July 20, 2021 | Insight

How to Stop China From Controlling the Global Semiconductor Industry

July 20, 2021 | Insight

How to Stop China From Controlling the Global Semiconductor Industry

The United States Innovation and Competition Act (USICA) of 2021, which passed the Senate in June, calls for $52 billion in appropriations over five years to support semiconductor manufacturing as well as research and development. As the White House explained back in March, U.S. leadership in key technologies is “critical to both our future economic competitiveness and our national security.” The White House and Congress are right to prioritize this issue, but investing tens of billions of dollars will be a waste if that investment is not part of a larger strategy to prevent China from stealing or buying its way to domination of advanced semiconductor manufacturing. If Beijing succeeds in this domain, it will likely try to force Western firms out of the market for advanced semiconductors while enabling Chinese intelligence to compromise key technology supply chains.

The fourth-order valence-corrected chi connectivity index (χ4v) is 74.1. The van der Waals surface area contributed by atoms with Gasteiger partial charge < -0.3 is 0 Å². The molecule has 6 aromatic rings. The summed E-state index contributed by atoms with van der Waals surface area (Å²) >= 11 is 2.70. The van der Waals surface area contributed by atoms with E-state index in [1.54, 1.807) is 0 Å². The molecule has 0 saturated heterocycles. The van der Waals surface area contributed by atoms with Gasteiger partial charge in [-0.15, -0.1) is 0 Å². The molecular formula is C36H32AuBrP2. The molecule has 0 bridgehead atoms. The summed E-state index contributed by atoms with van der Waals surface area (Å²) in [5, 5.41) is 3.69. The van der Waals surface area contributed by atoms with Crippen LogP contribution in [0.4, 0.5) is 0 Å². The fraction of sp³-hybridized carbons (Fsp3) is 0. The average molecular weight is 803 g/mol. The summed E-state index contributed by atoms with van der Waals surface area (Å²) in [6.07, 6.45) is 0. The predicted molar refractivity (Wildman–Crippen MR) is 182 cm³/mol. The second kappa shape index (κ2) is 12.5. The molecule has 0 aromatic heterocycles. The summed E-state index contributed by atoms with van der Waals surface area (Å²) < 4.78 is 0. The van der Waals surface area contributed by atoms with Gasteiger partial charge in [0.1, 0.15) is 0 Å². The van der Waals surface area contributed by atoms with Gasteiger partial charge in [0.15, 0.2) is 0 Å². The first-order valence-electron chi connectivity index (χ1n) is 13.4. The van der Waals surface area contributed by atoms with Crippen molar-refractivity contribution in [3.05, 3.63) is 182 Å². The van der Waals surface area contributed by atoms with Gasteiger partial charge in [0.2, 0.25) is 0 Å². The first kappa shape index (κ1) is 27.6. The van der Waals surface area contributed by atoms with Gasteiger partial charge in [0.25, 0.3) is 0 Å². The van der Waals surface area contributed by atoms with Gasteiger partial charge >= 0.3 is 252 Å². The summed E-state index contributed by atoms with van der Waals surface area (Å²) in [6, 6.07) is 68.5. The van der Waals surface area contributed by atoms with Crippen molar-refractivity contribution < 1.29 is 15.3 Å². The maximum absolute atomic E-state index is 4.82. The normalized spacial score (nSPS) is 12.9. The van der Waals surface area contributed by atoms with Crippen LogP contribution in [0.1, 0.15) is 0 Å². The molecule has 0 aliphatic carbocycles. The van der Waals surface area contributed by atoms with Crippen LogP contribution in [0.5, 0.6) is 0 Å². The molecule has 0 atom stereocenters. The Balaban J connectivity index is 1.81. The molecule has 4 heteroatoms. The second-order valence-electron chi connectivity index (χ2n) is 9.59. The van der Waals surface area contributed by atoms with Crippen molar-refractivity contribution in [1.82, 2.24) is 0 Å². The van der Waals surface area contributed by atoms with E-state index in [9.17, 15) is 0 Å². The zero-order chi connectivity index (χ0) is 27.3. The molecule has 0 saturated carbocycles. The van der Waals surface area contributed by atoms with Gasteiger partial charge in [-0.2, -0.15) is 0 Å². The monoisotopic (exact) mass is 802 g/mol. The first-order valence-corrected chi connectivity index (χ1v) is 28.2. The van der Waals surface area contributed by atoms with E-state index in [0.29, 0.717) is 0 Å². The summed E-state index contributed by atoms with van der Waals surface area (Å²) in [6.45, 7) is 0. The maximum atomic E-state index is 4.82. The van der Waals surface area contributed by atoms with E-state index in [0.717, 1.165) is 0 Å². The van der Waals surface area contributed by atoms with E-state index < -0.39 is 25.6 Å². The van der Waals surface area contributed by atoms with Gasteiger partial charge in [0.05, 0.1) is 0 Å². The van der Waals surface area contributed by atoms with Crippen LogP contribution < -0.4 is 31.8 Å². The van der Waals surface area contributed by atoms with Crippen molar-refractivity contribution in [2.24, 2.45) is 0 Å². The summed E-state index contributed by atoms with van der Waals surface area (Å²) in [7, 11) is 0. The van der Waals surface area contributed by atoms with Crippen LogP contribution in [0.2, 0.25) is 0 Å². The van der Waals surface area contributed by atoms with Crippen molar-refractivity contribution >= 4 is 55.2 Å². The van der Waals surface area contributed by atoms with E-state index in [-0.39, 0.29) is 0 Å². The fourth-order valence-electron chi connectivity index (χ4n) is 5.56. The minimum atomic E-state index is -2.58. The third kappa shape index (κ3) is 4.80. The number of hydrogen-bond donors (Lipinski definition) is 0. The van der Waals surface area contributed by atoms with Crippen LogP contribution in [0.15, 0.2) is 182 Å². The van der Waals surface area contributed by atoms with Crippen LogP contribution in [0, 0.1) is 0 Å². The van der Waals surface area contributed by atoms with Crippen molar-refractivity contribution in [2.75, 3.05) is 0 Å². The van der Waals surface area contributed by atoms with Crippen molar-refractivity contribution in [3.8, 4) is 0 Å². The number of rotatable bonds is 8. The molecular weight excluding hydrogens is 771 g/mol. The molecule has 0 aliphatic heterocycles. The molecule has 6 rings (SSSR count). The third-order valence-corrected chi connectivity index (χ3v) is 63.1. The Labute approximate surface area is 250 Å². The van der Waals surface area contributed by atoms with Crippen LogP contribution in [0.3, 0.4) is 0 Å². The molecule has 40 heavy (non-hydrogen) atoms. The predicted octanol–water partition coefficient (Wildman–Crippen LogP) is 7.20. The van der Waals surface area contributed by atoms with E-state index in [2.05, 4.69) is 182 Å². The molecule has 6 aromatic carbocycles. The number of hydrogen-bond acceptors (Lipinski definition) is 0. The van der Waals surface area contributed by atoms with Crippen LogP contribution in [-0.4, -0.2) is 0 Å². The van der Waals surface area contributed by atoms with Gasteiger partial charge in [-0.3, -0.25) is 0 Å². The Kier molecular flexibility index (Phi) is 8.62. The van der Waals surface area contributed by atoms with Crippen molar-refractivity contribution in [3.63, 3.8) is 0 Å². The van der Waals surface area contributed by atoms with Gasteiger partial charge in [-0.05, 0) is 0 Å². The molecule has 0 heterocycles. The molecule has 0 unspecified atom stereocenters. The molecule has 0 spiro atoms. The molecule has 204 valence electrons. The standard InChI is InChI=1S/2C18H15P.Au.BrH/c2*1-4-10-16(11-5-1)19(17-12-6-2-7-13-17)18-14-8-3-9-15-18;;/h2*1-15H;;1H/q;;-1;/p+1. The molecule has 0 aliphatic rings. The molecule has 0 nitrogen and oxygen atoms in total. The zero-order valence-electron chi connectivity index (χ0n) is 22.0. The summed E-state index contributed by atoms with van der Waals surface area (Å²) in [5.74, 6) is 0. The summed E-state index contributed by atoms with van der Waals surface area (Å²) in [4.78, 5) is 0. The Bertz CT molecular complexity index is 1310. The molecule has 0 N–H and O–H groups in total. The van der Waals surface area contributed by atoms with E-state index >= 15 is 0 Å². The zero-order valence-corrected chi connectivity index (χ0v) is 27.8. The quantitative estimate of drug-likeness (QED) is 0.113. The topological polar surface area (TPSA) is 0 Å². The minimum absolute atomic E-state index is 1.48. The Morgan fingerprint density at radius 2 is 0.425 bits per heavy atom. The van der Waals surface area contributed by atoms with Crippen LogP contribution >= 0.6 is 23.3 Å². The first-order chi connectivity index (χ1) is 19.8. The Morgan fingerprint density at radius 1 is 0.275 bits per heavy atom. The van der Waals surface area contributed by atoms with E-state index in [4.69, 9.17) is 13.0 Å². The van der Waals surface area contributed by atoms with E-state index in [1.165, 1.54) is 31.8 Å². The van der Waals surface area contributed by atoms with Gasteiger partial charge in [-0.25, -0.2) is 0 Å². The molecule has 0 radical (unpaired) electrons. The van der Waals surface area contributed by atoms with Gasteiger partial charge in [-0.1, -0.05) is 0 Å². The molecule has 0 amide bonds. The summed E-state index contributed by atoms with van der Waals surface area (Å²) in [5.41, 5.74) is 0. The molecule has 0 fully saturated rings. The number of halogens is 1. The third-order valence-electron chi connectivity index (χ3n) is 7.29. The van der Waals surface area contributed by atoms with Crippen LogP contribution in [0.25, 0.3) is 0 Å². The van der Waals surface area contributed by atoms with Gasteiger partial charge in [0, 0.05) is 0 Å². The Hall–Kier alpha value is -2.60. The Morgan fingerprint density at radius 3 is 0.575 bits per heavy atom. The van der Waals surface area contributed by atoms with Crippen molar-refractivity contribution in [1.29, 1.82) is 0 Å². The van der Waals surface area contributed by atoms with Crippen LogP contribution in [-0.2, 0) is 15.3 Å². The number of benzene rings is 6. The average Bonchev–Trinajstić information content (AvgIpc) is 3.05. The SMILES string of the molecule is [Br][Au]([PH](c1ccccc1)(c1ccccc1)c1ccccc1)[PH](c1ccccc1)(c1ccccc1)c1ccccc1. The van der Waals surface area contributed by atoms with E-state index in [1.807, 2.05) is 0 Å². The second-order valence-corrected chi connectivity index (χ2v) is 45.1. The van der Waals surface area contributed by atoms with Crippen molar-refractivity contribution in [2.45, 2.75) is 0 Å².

Semiconductors are the insulated materials that make possible the fabrication of the nano-scale microchips that inhabit all modern electronics. The most advanced manufacturing equipment uses increasingly small yet more powerful chips to store and process information. Microchips also enable computation-heavy tasks such as on-device artificial intelligence (AI), calculating missile trajectories for advanced weapons systems, and processing financial transactions for global trade.

Recognizing that leadership in semiconductors confers not only economic but also strategic advantages, China seeks to transform its economy so it can displace the United States and its allies as the market leaders in semiconductors and other critical technologies. To that end, since 2000, China has increasingly subsidized its semiconductor manufacturing sector with a reported $15 billion per year, growing its stake in the global market to over 20 percent in 2020.